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As a beginner learning pointers, I wrote something like

int i = 1,
    j = 2,

k &= i;
i = 3;

Expecting k to point to i, however, I soon found that the mistake is that k is not a int pointer, just an int. But it compiles and run why?

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I think you read k&=i as k=&i. They're very different, even more different than i-=1 and i=-1. –  hvd Oct 17 '12 at 14:23

3 Answers 3

up vote 21 down vote accepted
k &= i;

is the short form for

k = k & i;

where & is bitwise and. It has nothing to do with pointers.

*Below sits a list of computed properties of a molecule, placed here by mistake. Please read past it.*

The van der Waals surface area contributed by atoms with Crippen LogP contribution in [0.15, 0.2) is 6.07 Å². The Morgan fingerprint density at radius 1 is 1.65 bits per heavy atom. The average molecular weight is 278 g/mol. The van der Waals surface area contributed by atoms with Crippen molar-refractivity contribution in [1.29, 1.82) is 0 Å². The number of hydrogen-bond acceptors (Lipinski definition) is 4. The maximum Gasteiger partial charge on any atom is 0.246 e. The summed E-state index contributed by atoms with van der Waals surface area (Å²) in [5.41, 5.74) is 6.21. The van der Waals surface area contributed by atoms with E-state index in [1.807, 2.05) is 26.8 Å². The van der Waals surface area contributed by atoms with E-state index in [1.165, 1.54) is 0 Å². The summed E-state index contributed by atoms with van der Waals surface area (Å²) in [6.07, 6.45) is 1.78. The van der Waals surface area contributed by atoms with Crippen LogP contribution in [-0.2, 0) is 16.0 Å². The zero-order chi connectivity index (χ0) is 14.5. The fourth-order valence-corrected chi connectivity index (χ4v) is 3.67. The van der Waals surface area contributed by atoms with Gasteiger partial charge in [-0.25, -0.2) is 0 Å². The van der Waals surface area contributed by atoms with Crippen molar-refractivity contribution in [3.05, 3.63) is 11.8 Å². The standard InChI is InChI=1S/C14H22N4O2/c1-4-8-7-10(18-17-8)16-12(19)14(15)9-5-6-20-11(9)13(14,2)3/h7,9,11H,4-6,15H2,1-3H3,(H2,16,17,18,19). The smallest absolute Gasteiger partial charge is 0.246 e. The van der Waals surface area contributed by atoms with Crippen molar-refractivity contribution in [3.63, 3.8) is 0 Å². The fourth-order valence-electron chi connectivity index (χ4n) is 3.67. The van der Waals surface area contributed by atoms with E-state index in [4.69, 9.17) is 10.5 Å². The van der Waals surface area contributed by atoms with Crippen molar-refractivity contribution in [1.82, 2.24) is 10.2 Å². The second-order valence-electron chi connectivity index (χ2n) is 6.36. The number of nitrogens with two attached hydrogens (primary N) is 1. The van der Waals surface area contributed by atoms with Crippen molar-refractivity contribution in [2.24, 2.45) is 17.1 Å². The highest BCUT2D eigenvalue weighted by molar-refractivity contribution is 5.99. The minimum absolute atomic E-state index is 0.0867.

If you want to make k to point to i, you need to make it a pointer:

// v
int* k;

and them to make it point to i:

k = &i; // NOTE: different from k &= i;
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+1 nice catch!! –  Ankush Oct 17 '12 at 14:24
+1 faster and more complete. –  user645280 Oct 17 '12 at 14:26

&= is the same as k = k & i. & is the bitwise AND operator.

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k &= i is equivalent to k = k & i which is a bitwise and operation.

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